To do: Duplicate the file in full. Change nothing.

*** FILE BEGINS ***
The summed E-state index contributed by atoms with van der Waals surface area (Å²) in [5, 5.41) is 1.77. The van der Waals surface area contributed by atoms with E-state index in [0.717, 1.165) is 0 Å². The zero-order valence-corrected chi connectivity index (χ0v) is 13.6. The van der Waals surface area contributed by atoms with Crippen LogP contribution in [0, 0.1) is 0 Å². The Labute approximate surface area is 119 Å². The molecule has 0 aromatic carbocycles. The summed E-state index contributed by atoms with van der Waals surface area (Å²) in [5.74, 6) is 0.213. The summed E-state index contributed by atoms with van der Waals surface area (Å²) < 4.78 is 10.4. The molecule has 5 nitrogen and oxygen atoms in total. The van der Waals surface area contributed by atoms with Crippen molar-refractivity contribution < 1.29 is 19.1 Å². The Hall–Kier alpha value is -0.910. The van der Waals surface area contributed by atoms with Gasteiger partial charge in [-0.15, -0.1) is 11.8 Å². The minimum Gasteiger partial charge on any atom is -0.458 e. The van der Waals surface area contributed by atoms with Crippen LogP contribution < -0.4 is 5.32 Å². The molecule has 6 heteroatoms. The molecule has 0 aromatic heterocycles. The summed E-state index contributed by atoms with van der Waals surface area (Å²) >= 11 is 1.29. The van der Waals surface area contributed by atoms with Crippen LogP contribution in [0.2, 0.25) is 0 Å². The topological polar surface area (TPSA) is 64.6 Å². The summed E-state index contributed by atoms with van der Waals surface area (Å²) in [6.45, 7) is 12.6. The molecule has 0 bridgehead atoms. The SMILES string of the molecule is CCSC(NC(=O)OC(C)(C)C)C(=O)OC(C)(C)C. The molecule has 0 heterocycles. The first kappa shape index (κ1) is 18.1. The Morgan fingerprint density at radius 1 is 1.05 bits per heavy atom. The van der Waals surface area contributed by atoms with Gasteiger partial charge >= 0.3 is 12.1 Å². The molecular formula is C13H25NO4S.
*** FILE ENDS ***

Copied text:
The summed E-state index contributed by atoms with van der Waals surface area (Å²) in [5, 5.41) is 1.77. The van der Waals surface area contributed by atoms with E-state index in [0.717, 1.165) is 0 Å². The zero-order valence-corrected chi connectivity index (χ0v) is 13.6. The van der Waals surface area contributed by atoms with Crippen LogP contribution in [0, 0.1) is 0 Å². The Labute approximate surface area is 119 Å². The molecule has 0 aromatic carbocycles. The summed E-state index contributed by atoms with van der Waals surface area (Å²) in [5.74, 6) is 0.213. The summed E-state index contributed by atoms with van der Waals surface area (Å²) < 4.78 is 10.4. The molecule has 5 nitrogen and oxygen atoms in total. The van der Waals surface area contributed by atoms with Crippen molar-refractivity contribution < 1.29 is 19.1 Å². The Hall–Kier alpha value is -0.910. The van der Waals surface area contributed by atoms with Gasteiger partial charge in [-0.15, -0.1) is 11.8 Å². The minimum Gasteiger partial charge on any atom is -0.458 e. The van der Waals surface area contributed by atoms with Crippen LogP contribution < -0.4 is 5.32 Å². The molecule has 6 heteroatoms. The molecule has 0 aromatic heterocycles. The summed E-state index contributed by atoms with van der Waals surface area (Å²) >= 11 is 1.29. The van der Waals surface area contributed by atoms with Crippen LogP contribution in [0.2, 0.25) is 0 Å². The topological polar surface area (TPSA) is 64.6 Å². The summed E-state index contributed by atoms with van der Waals surface area (Å²) in [6.45, 7) is 12.6. The molecule has 0 bridgehead atoms. The SMILES string of the molecule is CCSC(NC(=O)OC(C)(C)C)C(=O)OC(C)(C)C. The molecule has 0 heterocycles. The first kappa shape index (κ1) is 18.1. The Morgan fingerprint density at radius 1 is 1.05 bits per heavy atom. The van der Waals surface area contributed by atoms with Gasteiger partial charge >= 0.3 is 12.1 Å². The molecular formula is C13H25NO4S.